...this is how I would want my storage building built.

    Capt-

    Do the folks at CB8 realize that as long as their are few financial incentives to build affordable housing, zoning is merely going to keep vacant lots vacant?

    The new owner claimed that the affordable commitment applied only to the previous owner, and City Planning agreed.

    I'd be interested in seeing if off-the-book payments were involved.

    I'm also now more willing to consider properties that have such restrictions. I'm all for restrictions that apply to others.


  • Where is this potential conversion? I can't imagine anyone wanting to live on Atlantic Avenue.


  • just off Atlantic, at Pacific and Grand


  • Seems to be still for sale:

    http://www.coldwellbankermoves.com/property/details/2913146/MLS-2475126/977-Pacific-St-Brooklyn-NY-11238.aspx

    I suspect the owners have been refusing to accept a lower price because the area to improve over the next year or so, and conditions for getting a variance may further improve.


  • The site recently sold for $1.9M.

    Note, the asking price in the first post of this thread (June 2012) was $1.5M. It may have changed hands a few times since then.

    http://www.brownstoner.com/blog/2014/03/photographer-buys-vacant-land-in-crown-heights-for-1-9-million/
  • The CB did disallow that nearby warehouse to be rezoned for the artists wanting to build lofts in it, in an effort to preserve industrial jobs. I suspect that effort will be fruitless, however, and if the area stays zoned industrial, it will probably sprout hotels, which are allowed under industrial zoning and have thus become common in other industrial-zoned areas with valuable land, like the Garment District and Gowanus.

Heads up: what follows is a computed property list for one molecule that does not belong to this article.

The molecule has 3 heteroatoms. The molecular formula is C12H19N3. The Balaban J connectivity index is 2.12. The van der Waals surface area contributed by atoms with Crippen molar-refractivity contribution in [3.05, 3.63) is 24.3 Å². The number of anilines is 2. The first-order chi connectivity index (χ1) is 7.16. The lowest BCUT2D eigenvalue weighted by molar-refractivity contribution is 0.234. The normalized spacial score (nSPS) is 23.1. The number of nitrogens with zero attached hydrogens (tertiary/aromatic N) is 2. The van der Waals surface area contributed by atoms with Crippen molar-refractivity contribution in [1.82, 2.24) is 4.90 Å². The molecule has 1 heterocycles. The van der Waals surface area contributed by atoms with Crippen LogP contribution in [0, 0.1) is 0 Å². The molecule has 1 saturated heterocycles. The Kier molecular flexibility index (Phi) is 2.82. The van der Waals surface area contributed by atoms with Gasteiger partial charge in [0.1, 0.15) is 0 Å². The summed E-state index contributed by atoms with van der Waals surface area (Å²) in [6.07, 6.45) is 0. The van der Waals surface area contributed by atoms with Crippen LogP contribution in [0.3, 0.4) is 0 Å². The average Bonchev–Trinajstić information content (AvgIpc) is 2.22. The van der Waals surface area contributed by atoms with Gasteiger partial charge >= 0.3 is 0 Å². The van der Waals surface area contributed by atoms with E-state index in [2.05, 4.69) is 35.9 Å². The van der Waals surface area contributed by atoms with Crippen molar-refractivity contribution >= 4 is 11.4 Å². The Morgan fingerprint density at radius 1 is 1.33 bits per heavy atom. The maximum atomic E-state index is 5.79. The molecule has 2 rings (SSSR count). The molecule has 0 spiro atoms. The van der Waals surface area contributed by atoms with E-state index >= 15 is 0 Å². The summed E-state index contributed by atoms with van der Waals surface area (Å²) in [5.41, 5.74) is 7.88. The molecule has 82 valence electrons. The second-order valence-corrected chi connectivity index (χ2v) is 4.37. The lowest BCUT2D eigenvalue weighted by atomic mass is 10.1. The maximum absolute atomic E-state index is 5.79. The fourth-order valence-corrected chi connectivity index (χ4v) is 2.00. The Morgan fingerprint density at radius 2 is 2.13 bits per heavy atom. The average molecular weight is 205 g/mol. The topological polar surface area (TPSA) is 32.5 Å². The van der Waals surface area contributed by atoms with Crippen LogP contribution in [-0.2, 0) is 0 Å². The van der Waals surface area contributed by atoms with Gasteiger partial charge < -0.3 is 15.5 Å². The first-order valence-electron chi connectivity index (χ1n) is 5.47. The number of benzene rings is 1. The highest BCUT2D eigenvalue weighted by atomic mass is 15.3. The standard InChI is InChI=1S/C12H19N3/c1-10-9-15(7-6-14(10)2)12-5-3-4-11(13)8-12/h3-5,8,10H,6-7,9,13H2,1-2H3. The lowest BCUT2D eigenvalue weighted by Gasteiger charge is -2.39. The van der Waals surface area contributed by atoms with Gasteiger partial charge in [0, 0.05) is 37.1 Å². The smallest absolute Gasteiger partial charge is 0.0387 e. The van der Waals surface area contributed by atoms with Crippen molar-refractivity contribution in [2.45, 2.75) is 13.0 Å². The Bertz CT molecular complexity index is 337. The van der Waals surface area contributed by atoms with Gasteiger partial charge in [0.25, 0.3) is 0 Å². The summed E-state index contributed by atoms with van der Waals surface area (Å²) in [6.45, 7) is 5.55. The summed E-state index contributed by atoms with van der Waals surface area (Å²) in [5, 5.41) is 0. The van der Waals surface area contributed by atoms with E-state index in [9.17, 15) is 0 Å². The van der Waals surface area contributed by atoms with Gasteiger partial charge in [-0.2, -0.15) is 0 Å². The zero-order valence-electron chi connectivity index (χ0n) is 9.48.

Although de Blasio does seem to be tending toward allowing people to build big, so long as there's lots of affordable housing, even in the neighborhoods (versus the Bloomberg downzonings http://www.capitalnewyork.com/article/city-hall/2014/02/8540743/quiet-massive-rezoning-new-york?page=all), so we'll see where that goes.
  • I suspect the definition of Manufacturing and Industrial will be stretched beyond my imagination, and cater to classes with lots of education.

    Artisinial Iron Workers. Maybe a brewery or a distillery.

    ....the auto salvage yards are almost gone.
  • 'With some exceptions, commercial uses, including hotels and business, professional and government offices, are permitted in manufacturing districts'
    Yep. The land here is way to valuable for heavy industry. And though scrapyards and auto shops serve a useful purpose, they don't need to be anywhere with good subway access— it'll be a long while before NYC gets its shit together in terms of building new subway lines, so for now we'll just have to make the best use of land near what we've got.